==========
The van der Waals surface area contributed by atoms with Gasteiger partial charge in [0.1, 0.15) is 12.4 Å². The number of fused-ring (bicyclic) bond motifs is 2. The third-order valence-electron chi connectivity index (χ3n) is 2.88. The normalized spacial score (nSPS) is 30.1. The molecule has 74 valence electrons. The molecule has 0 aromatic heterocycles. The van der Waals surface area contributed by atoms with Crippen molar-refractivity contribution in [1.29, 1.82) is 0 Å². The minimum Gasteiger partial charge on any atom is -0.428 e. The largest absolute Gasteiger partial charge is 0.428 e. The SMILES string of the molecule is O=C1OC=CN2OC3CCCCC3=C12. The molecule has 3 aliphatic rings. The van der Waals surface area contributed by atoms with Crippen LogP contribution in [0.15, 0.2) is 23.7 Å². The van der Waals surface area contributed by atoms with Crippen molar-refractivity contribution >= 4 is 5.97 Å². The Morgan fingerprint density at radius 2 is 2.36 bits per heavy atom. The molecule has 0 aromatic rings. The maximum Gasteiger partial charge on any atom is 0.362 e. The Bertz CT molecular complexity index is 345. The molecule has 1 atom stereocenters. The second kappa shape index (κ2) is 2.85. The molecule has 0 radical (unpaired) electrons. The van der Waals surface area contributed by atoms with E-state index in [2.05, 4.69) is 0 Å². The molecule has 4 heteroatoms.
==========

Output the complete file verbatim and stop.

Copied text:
The van der Waals surface area contributed by atoms with Gasteiger partial charge in [0.1, 0.15) is 12.4 Å². The number of fused-ring (bicyclic) bond motifs is 2. The third-order valence-electron chi connectivity index (χ3n) is 2.88. The normalized spacial score (nSPS) is 30.1. The molecule has 74 valence electrons. The molecule has 0 aromatic heterocycles. The van der Waals surface area contributed by atoms with Crippen molar-refractivity contribution in [1.29, 1.82) is 0 Å². The minimum Gasteiger partial charge on any atom is -0.428 e. The largest absolute Gasteiger partial charge is 0.428 e. The SMILES string of the molecule is O=C1OC=CN2OC3CCCCC3=C12. The molecule has 3 aliphatic rings. The van der Waals surface area contributed by atoms with Crippen LogP contribution in [0.15, 0.2) is 23.7 Å². The van der Waals surface area contributed by atoms with Crippen molar-refractivity contribution >= 4 is 5.97 Å². The Morgan fingerprint density at radius 2 is 2.36 bits per heavy atom. The molecule has 0 aromatic rings. The maximum Gasteiger partial charge on any atom is 0.362 e. The Bertz CT molecular complexity index is 345. The molecule has 1 atom stereocenters. The second kappa shape index (κ2) is 2.85. The molecule has 0 radical (unpaired) electrons. The van der Waals surface area contributed by atoms with E-state index in [2.05, 4.69) is 0 Å². The molecule has 4 heteroatoms.